New research published in Science Advances provides a template for how to develop directly-acting antivirals with novel modes of action, that would combat COVID-19 by suppressing the SARS-CoV-2 viral infection. The study focused on the macrodomain part of the Nsp3 gene product that SARS-CoV-2 uses to suppress the host cell’s natural antiviral response. This part of the virus’s machinery, also known as Mac1, is essential for its reproduction: previous studies have shown that viruses that lack it cannot replicate in human cells, suggesting that blocking it with a drug would have the same effect.
The study involved a crystallographic fragment screen of the Nsp3 Mac1 protein by an open science collaboration between researchers from the University of Oxford, the XChem platform at Diamond, and researchers from the QCRG Structural Biology Consortium at the University of California San Francisco. The international effort discovered 234 fragment compounds that directly bind to sites of interest on the surface of the protein, and map out chemical motifs and protein-compound interactions that researchers and pharmaceutical companies can draw on to design compounds that could be developed into antiviral drugs. This work is thus foundational for preparing for future pandemics.
Principal Beamline Scientist, Frank von Delft, said:
Robustly identifying this kind of chemical matter for promising and tractable targets like Nsp3 is a first step in rational drug discovery. This is always a long journey fraught with difficulty and failure, but the battery of new structural biology methods that we combined in this study, including fragment screening at Diamond and computational docking at UCSF, are helping to change drug discovery and make it easier to find effective drug candidates.
These fragments cover a wide range of chemical motifs, and the study lays out the next steps of designing more elaborate molecules that combine the observed themes, synthesizing them and confirming experimentally whether they strongly bind the protein and have a biological effect. The most promising compounds can then be progressed in fully-fledged drug discovery programmes, which includes not only improving the biological potency but also ensuring the final molecule has important drug properties such as easy absorption and minimal side effects.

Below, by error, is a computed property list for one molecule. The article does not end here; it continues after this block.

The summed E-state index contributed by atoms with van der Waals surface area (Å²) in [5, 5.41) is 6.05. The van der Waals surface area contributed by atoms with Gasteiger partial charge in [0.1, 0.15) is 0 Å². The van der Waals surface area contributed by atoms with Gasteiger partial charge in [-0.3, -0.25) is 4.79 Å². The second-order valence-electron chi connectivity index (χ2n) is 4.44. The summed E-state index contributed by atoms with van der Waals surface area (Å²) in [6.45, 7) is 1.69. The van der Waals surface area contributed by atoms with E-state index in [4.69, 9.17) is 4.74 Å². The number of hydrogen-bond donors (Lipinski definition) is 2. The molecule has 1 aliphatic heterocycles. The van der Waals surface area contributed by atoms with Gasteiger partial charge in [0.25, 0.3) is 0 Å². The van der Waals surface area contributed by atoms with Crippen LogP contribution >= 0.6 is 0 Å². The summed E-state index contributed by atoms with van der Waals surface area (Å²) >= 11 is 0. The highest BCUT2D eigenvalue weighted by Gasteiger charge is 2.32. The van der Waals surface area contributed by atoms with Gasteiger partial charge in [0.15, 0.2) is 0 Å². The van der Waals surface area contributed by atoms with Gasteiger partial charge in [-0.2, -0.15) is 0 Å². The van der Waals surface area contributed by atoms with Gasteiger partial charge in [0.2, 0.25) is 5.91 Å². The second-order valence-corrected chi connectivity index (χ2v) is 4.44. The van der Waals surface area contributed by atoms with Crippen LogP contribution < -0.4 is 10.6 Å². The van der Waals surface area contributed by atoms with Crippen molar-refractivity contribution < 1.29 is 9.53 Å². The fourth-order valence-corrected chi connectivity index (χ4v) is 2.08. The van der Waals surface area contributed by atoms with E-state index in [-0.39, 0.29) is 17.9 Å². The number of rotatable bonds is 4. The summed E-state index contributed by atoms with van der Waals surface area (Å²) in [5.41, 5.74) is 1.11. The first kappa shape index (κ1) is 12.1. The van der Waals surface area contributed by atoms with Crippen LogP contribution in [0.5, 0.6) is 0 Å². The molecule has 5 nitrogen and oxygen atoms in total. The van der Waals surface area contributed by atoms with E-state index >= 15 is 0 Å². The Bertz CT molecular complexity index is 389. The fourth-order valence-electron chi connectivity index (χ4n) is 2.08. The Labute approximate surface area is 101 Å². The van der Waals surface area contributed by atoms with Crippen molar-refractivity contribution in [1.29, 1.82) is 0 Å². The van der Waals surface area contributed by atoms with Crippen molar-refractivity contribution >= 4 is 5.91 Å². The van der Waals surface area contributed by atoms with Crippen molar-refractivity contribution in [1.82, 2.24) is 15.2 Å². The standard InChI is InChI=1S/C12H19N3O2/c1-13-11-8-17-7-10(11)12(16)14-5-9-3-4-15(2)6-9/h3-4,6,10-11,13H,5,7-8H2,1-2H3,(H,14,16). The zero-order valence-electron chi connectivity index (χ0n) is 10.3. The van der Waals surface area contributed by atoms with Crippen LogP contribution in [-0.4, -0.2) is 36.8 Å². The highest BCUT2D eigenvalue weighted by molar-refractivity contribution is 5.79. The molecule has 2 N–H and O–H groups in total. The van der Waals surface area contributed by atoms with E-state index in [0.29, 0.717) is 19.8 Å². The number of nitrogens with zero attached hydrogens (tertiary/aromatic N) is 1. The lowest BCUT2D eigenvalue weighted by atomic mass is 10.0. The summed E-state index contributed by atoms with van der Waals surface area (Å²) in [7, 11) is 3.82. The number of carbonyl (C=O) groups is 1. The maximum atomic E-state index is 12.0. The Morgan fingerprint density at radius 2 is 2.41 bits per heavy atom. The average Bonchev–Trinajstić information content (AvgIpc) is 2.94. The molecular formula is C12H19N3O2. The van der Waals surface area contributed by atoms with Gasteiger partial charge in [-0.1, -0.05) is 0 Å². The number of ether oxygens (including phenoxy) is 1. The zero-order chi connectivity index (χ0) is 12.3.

Most drugs contain a few key components that cause the desired, effect while the rest of the molecule may be important for other reasons, such as solubility, uptake from the gut or how the drug is processed by our metabolism. Traditional high-throughput screening entails testing very large collections of bigger, generally sub-optimal molecules, which are experiment of great complexity.
Instead, fragment screening is an approach for identifying building blocks of the future drug molecule, observing how they interact with the protein under study, contextualizing those interactions, and providing starting points for molecules that directly influence the biology of the protein. This method significantly reduces the number of compounds that need to be screened to find one that really binds, while still informing a broad range of potential molecules. Doing the experiment by structural biology, as implemented at the XChem platform, yields this information directly in 3D, greatly accelerating up the design process and ensuring a far more cost-effective overall experiment.
The UCSF collaborators also used another innovative drug discovery technique, Computational Docking. This deploys computer models and simulations to assess the likely interactions of virtual molecules for favourable interactions with Mac1 and their promise as starting points for drug discovery. The team identified 60 candidates from a virtual library of 20 million molecules, which were then experimentally tested using X-ray crystallography, yielding 20 good hits.
Frank von Delft, concluded:
This is a significantly higher-than-random hit rate, validating the new specific docking methodologies developed by our UCSF colleagues. The high quality structural data of Mac1 that we obtained by X-ray crystallography was essential, but the validation of the approach means that in future, we have additional power for exploring compounds that are not physically available.
Overall, this work not only accelerates our ability to validate whether targeting NSP3 Mac1 is an effective way to develop antivirals; it also is hugely valuable in improving the template of methodologies for future inhibitor discovery and development throughout the community of drug discovery.